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Supreme Court Wary of Missteps in Closely Watched Software Patent Case

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The Supreme Court faces the challenge of protecting innovation in the software industry while balancing the needs of the rest of the economy to do business without the threat of baseless patent lawsuits, reports the New York Times in the case of Alice Corporation (Alice) v. CLS Bank International (CLS). 

Alice’s patent appeal success appears in doubt. During oral arguments in March, most justices appeared skeptical of the validity of their software patent, a computerized escrow mechanism that helps ensure each side of a transaction does what it promises to do, according to The Times.

Court faces a balancing act

Despite these misgivings, and given how important the software industry is to the economy, the court also appeared to be reluctant to decide general legal issues such as broad limits on software patent prosecution. The court’s task, Justice Stephen G. Breyer is quoted by The Times as saying, was “to go between Scylla and Charybdis,” a classical reference to having to choose between two evils.

Justice Breyer said innovation should not be stifled by overly broad patent protection. “There is a risk,” he said, that “instead of having competition on price, service and better production methods, we (will) have competition on who has the best patent lawyer…And if you go the other way and say never [allow software patents],” he went on, “then what you do is you rule out real inventions with computers.”

Also hanging over the case is the specter of “patent trolls,” entities whose patent portfolio management is focused on generating income by suing those who arguably violate their patent rights. Many of these disputed patents cover vague concepts and potential defendants often settle these claims because it is less expensive than litigating them.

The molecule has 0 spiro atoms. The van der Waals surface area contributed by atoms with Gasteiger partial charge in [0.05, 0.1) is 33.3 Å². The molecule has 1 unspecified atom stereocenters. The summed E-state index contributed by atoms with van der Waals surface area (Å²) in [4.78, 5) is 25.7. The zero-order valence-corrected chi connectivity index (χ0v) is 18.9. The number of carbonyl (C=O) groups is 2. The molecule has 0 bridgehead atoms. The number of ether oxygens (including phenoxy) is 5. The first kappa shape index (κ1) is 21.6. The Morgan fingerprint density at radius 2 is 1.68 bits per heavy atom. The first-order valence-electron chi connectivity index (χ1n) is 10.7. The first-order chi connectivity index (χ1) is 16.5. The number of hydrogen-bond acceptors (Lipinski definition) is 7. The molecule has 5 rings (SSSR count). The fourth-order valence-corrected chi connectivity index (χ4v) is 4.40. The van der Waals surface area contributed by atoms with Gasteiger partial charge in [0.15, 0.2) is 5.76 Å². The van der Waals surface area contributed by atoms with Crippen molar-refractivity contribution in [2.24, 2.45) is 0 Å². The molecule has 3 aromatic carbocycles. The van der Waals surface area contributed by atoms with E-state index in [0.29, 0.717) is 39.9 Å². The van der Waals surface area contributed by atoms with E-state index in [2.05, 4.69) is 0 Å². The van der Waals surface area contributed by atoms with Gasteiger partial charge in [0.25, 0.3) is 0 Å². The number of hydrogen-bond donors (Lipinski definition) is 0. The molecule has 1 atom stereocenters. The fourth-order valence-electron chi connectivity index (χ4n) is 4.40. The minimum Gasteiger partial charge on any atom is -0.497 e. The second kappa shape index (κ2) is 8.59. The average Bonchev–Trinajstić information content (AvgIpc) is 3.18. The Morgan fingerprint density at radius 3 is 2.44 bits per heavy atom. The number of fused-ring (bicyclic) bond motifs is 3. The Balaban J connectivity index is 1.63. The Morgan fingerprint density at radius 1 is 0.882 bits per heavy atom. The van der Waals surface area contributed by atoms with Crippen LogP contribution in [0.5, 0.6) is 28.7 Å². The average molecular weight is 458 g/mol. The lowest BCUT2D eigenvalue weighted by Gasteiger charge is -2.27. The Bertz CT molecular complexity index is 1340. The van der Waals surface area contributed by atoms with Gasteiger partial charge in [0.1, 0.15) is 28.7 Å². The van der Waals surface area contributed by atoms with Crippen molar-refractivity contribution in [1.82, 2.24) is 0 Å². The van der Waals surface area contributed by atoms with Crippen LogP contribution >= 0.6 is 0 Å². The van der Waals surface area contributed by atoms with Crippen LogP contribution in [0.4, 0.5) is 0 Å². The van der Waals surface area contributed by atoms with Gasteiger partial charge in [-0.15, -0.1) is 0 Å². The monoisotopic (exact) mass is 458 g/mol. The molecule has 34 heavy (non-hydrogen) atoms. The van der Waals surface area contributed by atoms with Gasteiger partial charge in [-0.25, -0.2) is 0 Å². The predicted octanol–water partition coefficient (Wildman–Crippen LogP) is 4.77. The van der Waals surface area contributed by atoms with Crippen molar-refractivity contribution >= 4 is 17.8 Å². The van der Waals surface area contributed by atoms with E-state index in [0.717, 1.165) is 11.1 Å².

The patents at issue were challenged by CLS. It says it clears $5 trillion in foreign exchange transactions a day using methods to ensure that both sides performed. It claims Alice’s patents only recite the fundamental economic concept of intermediated settlement of escrow. According to The Times, several justices appeared to agree.

Court may narrow the issues to come up with a decision

The court is considering only the threshold question of whether Alice’s ideas are eligible to be patented. The laws of nature, natural phenomena and abstract ideas would not qualify. If the court agrees with the corporation, the patents could face challenges for obviousness, lack of novelty or indefiniteness.

The trial court invalidated the Alice’s patents, stating they recited abstract concepts. That decision was effectively affirmed by the United States Court of Appeals for the Federal Circuit in a split decision with no less than seven opinions, none of which received a majority.

The Justices seemed likely to rule for the bank, according to The Times. Like in so many past cases, the court may rule for CLS, but on narrow grounds that may only apply to this particular case, avoiding the Scylla and Charybdis of broad legal issues both sides present.

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